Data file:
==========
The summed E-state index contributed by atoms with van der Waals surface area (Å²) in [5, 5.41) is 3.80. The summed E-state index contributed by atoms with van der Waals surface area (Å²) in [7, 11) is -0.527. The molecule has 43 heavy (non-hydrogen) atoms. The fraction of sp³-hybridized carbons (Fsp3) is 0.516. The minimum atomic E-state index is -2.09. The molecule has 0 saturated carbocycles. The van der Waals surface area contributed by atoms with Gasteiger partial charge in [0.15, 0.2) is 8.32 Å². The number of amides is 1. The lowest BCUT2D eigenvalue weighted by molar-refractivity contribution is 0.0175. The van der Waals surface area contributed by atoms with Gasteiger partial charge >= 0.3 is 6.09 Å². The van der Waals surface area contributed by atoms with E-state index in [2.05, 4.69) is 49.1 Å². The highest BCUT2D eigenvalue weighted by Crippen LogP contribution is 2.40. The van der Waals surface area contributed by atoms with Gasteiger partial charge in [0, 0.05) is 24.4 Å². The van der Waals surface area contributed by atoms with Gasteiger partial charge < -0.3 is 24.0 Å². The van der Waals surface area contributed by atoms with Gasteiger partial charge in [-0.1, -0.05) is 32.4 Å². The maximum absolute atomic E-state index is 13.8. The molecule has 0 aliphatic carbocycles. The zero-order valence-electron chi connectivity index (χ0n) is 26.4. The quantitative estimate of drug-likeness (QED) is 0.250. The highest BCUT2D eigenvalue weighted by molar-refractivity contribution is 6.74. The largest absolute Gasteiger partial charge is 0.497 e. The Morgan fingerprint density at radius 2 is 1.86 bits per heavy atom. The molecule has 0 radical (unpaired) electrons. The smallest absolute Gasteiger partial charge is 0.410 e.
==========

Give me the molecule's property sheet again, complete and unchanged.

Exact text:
The summed E-state index contributed by atoms with van der Waals surface area (Å²) in [5, 5.41) is 3.80. The summed E-state index contributed by atoms with van der Waals surface area (Å²) in [7, 11) is -0.527. The molecule has 43 heavy (non-hydrogen) atoms. The fraction of sp³-hybridized carbons (Fsp3) is 0.516. The minimum atomic E-state index is -2.09. The molecule has 0 saturated carbocycles. The van der Waals surface area contributed by atoms with Gasteiger partial charge in [0.15, 0.2) is 8.32 Å². The number of amides is 1. The lowest BCUT2D eigenvalue weighted by molar-refractivity contribution is 0.0175. The van der Waals surface area contributed by atoms with Gasteiger partial charge >= 0.3 is 6.09 Å². The van der Waals surface area contributed by atoms with E-state index in [2.05, 4.69) is 49.1 Å². The highest BCUT2D eigenvalue weighted by Crippen LogP contribution is 2.40. The van der Waals surface area contributed by atoms with Gasteiger partial charge in [0, 0.05) is 24.4 Å². The van der Waals surface area contributed by atoms with Gasteiger partial charge < -0.3 is 24.0 Å². The van der Waals surface area contributed by atoms with Gasteiger partial charge in [-0.1, -0.05) is 32.4 Å². The maximum absolute atomic E-state index is 13.8. The molecule has 0 aliphatic carbocycles. The zero-order valence-electron chi connectivity index (χ0n) is 26.4. The quantitative estimate of drug-likeness (QED) is 0.250. The highest BCUT2D eigenvalue weighted by molar-refractivity contribution is 6.74. The largest absolute Gasteiger partial charge is 0.497 e. The Morgan fingerprint density at radius 2 is 1.86 bits per heavy atom. The molecule has 0 radical (unpaired) electrons. The smallest absolute Gasteiger partial charge is 0.410 e.